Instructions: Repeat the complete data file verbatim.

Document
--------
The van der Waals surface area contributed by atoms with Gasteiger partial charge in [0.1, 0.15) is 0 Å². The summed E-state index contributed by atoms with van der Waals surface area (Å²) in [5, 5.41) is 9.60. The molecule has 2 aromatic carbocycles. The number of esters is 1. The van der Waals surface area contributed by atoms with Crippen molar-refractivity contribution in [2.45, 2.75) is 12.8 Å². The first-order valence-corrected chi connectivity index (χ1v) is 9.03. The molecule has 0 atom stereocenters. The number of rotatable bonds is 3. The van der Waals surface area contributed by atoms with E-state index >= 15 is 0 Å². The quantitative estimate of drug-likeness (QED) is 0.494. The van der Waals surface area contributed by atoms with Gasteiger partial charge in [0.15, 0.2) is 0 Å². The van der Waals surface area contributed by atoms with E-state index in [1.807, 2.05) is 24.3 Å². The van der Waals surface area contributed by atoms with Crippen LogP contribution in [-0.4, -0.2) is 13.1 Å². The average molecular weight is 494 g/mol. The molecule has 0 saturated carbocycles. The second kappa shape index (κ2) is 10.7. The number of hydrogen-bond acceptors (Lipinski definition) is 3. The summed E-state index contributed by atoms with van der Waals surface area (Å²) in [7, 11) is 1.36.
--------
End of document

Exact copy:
The van der Waals surface area contributed by atoms with Gasteiger partial charge in [0.1, 0.15) is 0 Å². The summed E-state index contributed by atoms with van der Waals surface area (Å²) in [5, 5.41) is 9.60. The molecule has 2 aromatic carbocycles. The number of esters is 1. The van der Waals surface area contributed by atoms with Crippen molar-refractivity contribution in [2.45, 2.75) is 12.8 Å². The first-order valence-corrected chi connectivity index (χ1v) is 9.03. The molecule has 0 atom stereocenters. The number of rotatable bonds is 3. The van der Waals surface area contributed by atoms with E-state index >= 15 is 0 Å². The quantitative estimate of drug-likeness (QED) is 0.494. The van der Waals surface area contributed by atoms with Gasteiger partial charge in [0.15, 0.2) is 0 Å². The van der Waals surface area contributed by atoms with E-state index in [1.807, 2.05) is 24.3 Å². The van der Waals surface area contributed by atoms with Crippen LogP contribution in [-0.4, -0.2) is 13.1 Å². The average molecular weight is 494 g/mol. The molecule has 0 saturated carbocycles. The second kappa shape index (κ2) is 10.7. The number of hydrogen-bond acceptors (Lipinski definition) is 3. The summed E-state index contributed by atoms with van der Waals surface area (Å²) in [7, 11) is 1.36.